2. Cuban Longtails

    Cuban Longtails Flock Mistress

    Sep 20, 2007
    Northeast Texas
    Could have died from a heart-attack. It's fairly common in Cornish X.

    Nice article, btw. I'll have to save it for further use. [​IMG]
  3. firechicken

    firechicken Songster

    Jul 11, 2007
    Covington, GA
    That is a good article. Backwoods home is a good magazine too. All kinda good info in it.
  4. 4-H chicken mom

    4-H chicken mom Crowing

    Aug 3, 2007
    Oberlin, OH
    My husband would agree with you suburbanhomesteader whole heartly about the sharp knife. After sharping his knife, for deer also, he would test it on the hair on his arm, if it shaved off clean, it was sharp. I told him he had to stop that, he was starting to look like he had mange.[​IMG]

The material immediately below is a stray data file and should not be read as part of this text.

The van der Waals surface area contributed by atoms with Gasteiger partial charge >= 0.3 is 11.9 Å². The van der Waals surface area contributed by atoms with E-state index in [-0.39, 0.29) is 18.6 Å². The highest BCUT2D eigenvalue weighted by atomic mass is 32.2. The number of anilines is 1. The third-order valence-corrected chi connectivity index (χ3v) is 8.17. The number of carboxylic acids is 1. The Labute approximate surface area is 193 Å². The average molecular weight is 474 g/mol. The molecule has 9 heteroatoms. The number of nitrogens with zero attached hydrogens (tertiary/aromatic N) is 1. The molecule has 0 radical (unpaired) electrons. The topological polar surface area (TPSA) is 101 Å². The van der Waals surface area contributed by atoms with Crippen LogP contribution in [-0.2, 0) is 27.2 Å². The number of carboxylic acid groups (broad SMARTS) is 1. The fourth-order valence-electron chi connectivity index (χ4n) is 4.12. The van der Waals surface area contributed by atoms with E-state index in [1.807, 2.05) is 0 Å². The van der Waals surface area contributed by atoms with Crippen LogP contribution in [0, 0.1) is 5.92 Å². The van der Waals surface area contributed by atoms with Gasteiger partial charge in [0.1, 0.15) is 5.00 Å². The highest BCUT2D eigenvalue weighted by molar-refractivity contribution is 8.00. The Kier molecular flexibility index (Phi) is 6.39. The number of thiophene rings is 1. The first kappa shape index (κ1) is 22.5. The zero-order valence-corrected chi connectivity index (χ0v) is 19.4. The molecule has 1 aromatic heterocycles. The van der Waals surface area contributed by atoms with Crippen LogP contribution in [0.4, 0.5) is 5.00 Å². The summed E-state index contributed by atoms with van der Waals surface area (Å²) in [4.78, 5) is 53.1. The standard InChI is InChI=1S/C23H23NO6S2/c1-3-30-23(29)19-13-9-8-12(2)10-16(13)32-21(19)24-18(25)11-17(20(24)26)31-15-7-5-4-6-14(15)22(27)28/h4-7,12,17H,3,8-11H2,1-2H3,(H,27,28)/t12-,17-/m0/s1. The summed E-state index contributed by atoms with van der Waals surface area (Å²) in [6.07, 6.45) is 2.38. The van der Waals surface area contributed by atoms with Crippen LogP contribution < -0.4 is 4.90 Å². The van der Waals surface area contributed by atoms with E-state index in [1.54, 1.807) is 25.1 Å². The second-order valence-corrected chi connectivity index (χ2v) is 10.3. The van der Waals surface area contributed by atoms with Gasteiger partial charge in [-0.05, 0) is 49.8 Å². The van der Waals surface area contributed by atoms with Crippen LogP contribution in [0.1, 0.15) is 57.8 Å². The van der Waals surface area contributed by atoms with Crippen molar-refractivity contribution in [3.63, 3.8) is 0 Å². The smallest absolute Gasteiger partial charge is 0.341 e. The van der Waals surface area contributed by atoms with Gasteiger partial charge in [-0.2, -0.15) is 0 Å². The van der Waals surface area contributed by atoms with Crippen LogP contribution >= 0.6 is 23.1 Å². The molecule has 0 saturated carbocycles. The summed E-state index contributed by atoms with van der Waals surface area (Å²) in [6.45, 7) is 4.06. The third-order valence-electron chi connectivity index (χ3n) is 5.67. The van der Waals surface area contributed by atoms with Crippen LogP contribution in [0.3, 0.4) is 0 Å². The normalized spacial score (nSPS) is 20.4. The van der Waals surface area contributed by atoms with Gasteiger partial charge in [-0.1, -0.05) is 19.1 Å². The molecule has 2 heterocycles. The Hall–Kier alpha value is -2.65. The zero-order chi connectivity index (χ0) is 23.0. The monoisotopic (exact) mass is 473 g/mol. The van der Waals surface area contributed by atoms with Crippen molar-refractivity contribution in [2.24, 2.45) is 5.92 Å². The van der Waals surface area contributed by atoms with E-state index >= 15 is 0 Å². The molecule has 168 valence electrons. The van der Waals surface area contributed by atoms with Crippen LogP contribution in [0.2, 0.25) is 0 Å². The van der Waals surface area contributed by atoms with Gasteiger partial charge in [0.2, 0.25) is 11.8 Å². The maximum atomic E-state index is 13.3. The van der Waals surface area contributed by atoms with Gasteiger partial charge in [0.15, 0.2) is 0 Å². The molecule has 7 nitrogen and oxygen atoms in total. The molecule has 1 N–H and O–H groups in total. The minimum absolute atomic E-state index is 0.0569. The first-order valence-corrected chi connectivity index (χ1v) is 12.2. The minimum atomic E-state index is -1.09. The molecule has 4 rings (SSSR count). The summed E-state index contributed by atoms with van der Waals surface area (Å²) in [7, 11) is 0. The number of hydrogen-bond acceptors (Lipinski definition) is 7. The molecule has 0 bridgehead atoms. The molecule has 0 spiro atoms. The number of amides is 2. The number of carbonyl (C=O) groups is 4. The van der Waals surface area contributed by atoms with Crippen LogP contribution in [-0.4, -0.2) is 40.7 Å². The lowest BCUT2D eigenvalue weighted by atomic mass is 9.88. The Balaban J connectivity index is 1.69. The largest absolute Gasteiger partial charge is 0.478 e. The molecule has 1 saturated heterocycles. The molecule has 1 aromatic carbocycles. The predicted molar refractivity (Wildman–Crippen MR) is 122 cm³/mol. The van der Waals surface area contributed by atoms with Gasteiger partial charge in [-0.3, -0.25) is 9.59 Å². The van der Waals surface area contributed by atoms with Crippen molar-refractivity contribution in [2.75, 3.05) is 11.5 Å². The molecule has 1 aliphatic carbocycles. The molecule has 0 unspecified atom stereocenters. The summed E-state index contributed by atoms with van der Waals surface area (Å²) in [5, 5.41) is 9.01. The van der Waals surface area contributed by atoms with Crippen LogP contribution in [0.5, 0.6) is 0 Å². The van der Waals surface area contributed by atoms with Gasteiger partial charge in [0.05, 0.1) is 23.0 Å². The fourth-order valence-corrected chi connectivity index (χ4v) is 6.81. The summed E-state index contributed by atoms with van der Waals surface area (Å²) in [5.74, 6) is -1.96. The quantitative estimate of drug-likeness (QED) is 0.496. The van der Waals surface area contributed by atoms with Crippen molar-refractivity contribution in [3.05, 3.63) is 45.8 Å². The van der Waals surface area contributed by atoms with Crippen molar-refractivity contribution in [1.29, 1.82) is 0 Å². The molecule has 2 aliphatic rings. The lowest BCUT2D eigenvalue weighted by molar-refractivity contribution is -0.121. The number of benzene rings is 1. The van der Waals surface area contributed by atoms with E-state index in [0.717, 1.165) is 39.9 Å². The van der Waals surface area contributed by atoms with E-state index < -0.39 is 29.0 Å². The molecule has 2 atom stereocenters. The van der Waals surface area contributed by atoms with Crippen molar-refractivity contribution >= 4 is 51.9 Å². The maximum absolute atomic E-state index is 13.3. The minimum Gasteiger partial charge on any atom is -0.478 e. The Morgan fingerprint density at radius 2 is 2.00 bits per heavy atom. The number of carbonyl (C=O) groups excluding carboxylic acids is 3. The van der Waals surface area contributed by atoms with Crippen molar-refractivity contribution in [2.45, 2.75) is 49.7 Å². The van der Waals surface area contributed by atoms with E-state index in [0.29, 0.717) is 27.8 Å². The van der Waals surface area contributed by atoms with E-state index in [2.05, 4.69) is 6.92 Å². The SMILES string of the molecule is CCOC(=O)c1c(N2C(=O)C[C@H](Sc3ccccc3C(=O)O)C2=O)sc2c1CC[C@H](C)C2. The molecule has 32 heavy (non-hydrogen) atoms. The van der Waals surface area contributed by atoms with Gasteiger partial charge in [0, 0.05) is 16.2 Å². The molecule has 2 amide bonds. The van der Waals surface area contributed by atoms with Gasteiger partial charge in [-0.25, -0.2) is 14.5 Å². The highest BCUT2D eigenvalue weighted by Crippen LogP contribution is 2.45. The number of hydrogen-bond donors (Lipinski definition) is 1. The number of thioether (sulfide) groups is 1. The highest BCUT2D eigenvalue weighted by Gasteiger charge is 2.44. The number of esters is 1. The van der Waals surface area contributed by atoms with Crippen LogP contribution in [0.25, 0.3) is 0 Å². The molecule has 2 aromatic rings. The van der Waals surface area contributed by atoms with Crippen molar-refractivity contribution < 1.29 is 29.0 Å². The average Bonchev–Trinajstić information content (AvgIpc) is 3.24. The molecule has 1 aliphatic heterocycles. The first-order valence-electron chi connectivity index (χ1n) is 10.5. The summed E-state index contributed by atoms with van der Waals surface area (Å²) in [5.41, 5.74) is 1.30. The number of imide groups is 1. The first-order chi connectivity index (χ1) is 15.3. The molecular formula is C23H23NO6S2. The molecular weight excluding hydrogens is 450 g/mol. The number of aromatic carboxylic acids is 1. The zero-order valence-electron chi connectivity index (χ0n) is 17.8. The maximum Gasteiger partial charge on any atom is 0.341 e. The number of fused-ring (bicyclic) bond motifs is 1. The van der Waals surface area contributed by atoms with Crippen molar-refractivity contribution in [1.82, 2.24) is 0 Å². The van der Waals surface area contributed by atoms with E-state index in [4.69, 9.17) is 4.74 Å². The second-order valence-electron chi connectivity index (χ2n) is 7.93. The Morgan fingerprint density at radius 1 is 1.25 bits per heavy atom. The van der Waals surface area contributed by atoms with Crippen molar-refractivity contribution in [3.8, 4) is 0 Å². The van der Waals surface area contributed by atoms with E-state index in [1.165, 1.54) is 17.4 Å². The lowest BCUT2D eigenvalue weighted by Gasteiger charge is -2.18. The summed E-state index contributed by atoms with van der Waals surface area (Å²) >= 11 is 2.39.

5. JacobsRewardFarm

    JacobsRewardFarm In the Brooder

    Jun 29, 2007
    Parker, TX
    Good work, homesteader! Tomorrow my husband and I will try to improve our time (average 24 minutes each last time) because again, we have 26 or so to do. The first batch was a group of 14 week old Delawares - the largest one processed out at 1.9 lb, skinned and without wings.

    The batch tomorrow is a group of 12 week old Red Broiler roos. In two weeks we'll do the RB hens and be done for the year. Not sure why, but the roos don't look any bigger than the Delawares. I know Red Broilers aren't as fast-growing as Cornish, but I did expect a better result than the heritage birds. We'll see if they're any heavier under all those feathers than they look. Not sure if I'll have the time to do the whole scientific thing of weighing one before and after cleaning.... As curious as I am, I'm more interested in being DONE. [​IMG]